The initial Reference 5060 was successful in its own right. However, it wasn’t until the second generation that the model truly took form and solidified a place for the collection. Released just a year later in 1998, the Reference 5065 more closely embodied the modern Aquanaut we know and love. One of the most notable differences was a significantly larger case, measuring 38mm. It also featured a sapphire caseback as opposed to a solid one. Here, it showcased the all new Caliber 315 SC in place of the original Caliber 330 SC.

Celebrating Ten Years of the Aquanaut

In its first ten years of existence, Patek Philippe continued to refine the Aquanaut with a number of different references. One of the most significant came in celebration of the model’s tenth anniversary. With the commemorative model, Patek Philippe made a noticeable update to the dial. First, they made a subtle change to the layout of the hour markers, lume plots, and date window. Earlier variations featured an hour marker at the three-o’clock position and a date window to the left. The anniversary model eliminated the number three and replaced it with a lume plot. This created a more refined look with more consistency in the flow of the chapter ring.

Still, the most notable change was in the design of the iconic dial itself. It maintained a similar pattern as the earlier models. However, it lost some of its depth and texture and gained more curves. The result was once gain more polished and upped the ante on the luxury aspect of the model. In conjunction, they redesigned the strap to match by carrying the curvature of the pattern more fluidly from the case. This modification also more closely emulated the feel of the integrated bracelet from the Nautilus. In addition, the brand created an all-new clasp exclusively for the line.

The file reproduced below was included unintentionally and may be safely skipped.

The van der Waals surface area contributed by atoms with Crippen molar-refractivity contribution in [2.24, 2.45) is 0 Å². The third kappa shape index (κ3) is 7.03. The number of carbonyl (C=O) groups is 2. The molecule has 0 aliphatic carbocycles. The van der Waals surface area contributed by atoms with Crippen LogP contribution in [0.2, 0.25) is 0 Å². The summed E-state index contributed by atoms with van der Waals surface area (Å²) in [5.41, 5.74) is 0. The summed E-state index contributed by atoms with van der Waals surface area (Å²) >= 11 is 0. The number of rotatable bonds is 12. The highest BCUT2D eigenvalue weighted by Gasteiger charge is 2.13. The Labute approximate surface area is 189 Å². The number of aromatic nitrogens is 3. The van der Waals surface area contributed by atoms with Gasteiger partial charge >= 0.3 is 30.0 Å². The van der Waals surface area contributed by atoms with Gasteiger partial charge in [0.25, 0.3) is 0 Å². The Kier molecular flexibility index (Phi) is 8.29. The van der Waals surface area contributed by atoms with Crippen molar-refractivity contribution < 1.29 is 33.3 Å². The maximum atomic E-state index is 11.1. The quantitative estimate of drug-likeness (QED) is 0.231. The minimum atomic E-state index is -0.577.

Evolution in the New Millennium

In the years to follow, Patek Philippe further enhanced the Aquanaut collection. In 2011, they added the first model with a complication into the line: the Reference 5164 Travel Time. This function later inspired the twentieth anniversary model in 2017. That year, Patek Philippe commemorated this milestone with the Advanced Research Aquanaut Travel Time, Reference 5650G. With this model, the brand once again partnered with the illustrious department of Advance Research to introduce two new innovations into the collection. These include a new Spiromax® balance spring with a patented terminal curve and inner boss as well as time zone corrections with compliant (flexible) mechanism in steel.

Amazingly, this wasn’t the only new Aquanaut model released in conjunction with the twentieth anniversary. Patek Philippe also debuted the Aquanaut Jumbo, Reference 5168G. As the name suggests, the model got an upgrade to a 42.2mm case. In addition, it became the first Aquanaut model in white gold. In 2018, the brand followed up these commemorative models by introducing another complication into the line, this time a chronograph.

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Caitlyn is the founder of Grey Ghost, a New York City-based boutique content marketing agency with a passion for artists, entrepreneurs, small businesses, and startups. She believes in quality over quantity, creative thinking, and, above all, using language as powerful tool to build lasting connections.